Empowerment, Voice and Choice: The client should feel like their voice matters in their road to recovery and their treatment planning. The counselor should work to empower their client and validate their voice and feelings. Empowerment is important for the client to own and take charge of the recovery process.
Trauma-Informed Treatment at The Ranch Tennessee
The one thing that all trauma-informed therapy success stories have in common is the acceptance of your challenges and the willingness to ask for help. Whenever you are on that journey of acceptance, The Ranch Tennessee supports all clients as they strive to achieve a brighter and healthier future.
The experienced staff at The Ranch Tennessee makes offers consistent support and comprehensive treatment programs. All to ensure clients receive the extensive, all-around treatment necessary to reach their goals.
When working with clients, The Ranch strives to:
- Treat the client as a whole
- Provide individualized treatment plans because they recognize that no two people are the same
- Recognize extreme responses of trauma as attempts to cope
- Remember that anyone can heal given the proper care
- Provide help to those who are ready and willing to do the work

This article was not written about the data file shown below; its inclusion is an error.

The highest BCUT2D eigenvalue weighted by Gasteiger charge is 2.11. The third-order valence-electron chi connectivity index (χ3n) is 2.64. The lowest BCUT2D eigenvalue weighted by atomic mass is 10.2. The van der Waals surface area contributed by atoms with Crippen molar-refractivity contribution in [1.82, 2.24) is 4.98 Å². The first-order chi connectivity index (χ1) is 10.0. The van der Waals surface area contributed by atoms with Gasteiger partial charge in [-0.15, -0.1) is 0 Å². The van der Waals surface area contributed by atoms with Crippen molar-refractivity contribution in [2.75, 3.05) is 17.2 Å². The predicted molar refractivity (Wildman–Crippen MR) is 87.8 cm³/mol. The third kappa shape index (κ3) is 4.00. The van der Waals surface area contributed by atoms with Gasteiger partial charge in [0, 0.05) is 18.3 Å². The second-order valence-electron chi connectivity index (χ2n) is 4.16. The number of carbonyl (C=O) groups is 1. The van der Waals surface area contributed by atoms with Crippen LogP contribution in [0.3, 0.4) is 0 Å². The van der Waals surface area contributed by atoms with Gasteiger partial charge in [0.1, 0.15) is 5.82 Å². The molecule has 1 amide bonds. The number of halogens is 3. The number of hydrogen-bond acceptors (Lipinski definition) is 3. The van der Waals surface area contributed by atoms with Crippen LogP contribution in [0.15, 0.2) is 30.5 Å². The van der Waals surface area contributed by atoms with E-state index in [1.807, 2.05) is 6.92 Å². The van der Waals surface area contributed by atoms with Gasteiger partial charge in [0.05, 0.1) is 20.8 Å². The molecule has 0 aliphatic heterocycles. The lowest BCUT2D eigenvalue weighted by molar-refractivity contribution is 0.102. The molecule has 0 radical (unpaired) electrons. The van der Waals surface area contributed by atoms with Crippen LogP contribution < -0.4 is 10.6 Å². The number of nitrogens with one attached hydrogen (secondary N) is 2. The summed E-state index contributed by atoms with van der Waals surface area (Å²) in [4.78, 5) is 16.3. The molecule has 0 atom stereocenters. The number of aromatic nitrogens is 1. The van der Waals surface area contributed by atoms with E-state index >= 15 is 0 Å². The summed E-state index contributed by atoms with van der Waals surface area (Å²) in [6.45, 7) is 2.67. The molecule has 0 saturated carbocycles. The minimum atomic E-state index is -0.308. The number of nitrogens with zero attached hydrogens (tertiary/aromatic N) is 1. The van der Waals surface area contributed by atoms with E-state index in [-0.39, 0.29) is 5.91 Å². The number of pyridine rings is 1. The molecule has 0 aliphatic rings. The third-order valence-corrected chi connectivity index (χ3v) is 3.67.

The Ranch Tennessee PTSD Treatment Center
Therapy for trauma helps individuals get to the root of their struggles and build from there to reach their recovery goals. Participants learn coping mechanisms and skills to manage their trauma and symptoms and reach their goal of healing. The Ranch offers residential treatment programs in Tennessee and intensive outpatient offerings for individuals with trauma and those with co-occurring diagnoses.
Trauma-Informed Therapy and Treatment Planning
The combination of individual therapy, group therapy and other offerings provides individuals with a comprehensive support plan.
- Individual therapy offers the participant focused, one-on-one time with their counselor. The focus will be getting to the root of the trauma and learning strategies to manage their feelings and symptoms.
- Group therapy offers the participant the ability to surround themselves with others working through similar issues.
- Other activities like equine therapy, eye movement desensitization and reprocessing (EMDR) and motivational interviewing therapy will also be included in your personalized care plan, as determined by your treatment team.
Keeping the goal of starting a journey to healing and reaching recovery at the forefront, The specialized team at The Ranch will work with you or your loved one to decide what the best option and treatment plan would be.
Call us now at (888) 969-7918
If you or a loved one would benefit from a treatment program that includes trauma-informed therapy, call us now. At The Ranch Tennessee, our experienced and friendly team helps clients begin their journey of healing. Our staff not only understand the issues individuals may face when they enter a program, but they take special consideration of any trauma-specific challenges the patient may be facing. Reach out to us for more information on our programs and offerings.